This article was written by a white high school teacher (Sam) and a high school student of color (Cristina) in order to consider the harmful potential for schools in the United States to commoditize students of color at the expense of critical, antiracist work. It was written out of a Youth Participatory Action Research (YPAR) study and uses a critical whiteness framework in order to examine how Cristina, in dialogue with Sam, came to theorize that her racial identity was commoditized as a cultural asset of their high school in exploitative ways. Her thinking, juxtaposed with Sam’s consideration of his own whiteness, illustrates the complex ways that students of color can be exploited in ways that do not disrupt hegemonic white supremacy in educational contexts. It is our hope that sharing this dialogical interaction will contribute to the consideration of a more nuanced understanding of how whiteness can obstruct democratic practices, especially racial justice, in U.S. schools.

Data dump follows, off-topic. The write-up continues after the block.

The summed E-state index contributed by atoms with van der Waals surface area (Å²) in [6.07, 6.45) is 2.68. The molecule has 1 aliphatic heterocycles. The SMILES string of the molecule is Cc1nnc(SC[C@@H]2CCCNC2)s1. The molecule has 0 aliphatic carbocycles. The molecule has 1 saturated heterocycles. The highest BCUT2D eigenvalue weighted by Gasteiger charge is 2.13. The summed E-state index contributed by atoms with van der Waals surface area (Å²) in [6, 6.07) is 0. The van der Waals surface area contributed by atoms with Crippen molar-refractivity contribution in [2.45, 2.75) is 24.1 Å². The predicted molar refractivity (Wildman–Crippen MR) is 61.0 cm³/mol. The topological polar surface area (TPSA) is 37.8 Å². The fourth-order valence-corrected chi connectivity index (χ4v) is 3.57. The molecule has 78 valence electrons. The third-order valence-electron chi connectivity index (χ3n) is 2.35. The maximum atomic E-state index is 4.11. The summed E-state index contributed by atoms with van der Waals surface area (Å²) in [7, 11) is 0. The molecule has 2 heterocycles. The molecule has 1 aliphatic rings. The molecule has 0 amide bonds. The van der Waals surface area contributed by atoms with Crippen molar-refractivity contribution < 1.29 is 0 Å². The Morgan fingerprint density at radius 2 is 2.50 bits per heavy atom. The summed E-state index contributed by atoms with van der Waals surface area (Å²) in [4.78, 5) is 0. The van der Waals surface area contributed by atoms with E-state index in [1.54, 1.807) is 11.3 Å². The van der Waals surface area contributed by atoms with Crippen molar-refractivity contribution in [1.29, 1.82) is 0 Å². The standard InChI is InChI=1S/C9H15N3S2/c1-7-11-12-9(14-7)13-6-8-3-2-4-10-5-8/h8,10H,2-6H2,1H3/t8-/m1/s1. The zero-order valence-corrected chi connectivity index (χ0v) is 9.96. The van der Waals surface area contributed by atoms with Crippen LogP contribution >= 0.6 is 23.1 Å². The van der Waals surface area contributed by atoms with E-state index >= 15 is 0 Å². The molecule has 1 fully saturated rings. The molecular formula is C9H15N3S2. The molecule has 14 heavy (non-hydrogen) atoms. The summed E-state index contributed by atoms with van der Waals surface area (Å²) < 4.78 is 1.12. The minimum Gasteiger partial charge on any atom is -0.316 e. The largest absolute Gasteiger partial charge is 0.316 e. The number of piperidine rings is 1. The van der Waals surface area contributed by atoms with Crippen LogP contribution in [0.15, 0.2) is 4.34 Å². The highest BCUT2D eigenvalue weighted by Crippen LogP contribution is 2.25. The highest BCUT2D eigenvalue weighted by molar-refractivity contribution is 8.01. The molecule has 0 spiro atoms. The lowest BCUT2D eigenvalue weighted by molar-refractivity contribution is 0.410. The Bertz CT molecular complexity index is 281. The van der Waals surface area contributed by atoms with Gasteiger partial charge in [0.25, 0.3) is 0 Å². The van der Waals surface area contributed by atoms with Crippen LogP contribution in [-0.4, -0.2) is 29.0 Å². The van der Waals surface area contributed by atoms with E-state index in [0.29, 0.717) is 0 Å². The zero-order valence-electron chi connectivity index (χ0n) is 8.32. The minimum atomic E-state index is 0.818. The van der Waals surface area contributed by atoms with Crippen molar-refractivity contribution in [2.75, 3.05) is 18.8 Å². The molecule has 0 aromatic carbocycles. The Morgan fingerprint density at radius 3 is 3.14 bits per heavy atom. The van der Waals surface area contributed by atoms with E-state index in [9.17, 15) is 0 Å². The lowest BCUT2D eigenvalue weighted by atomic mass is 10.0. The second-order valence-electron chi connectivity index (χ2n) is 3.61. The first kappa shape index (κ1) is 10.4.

Tanner, S. J.
, Corrie, C.
Sam and Cristina: A Critical Dialogue Between a Teacher and Student About the Commoditization of People of Color by Schools.
Democracy and Education,
(2), Article 3.
Available at: https://democracyeducationjournal.org/home/vol24/iss2/3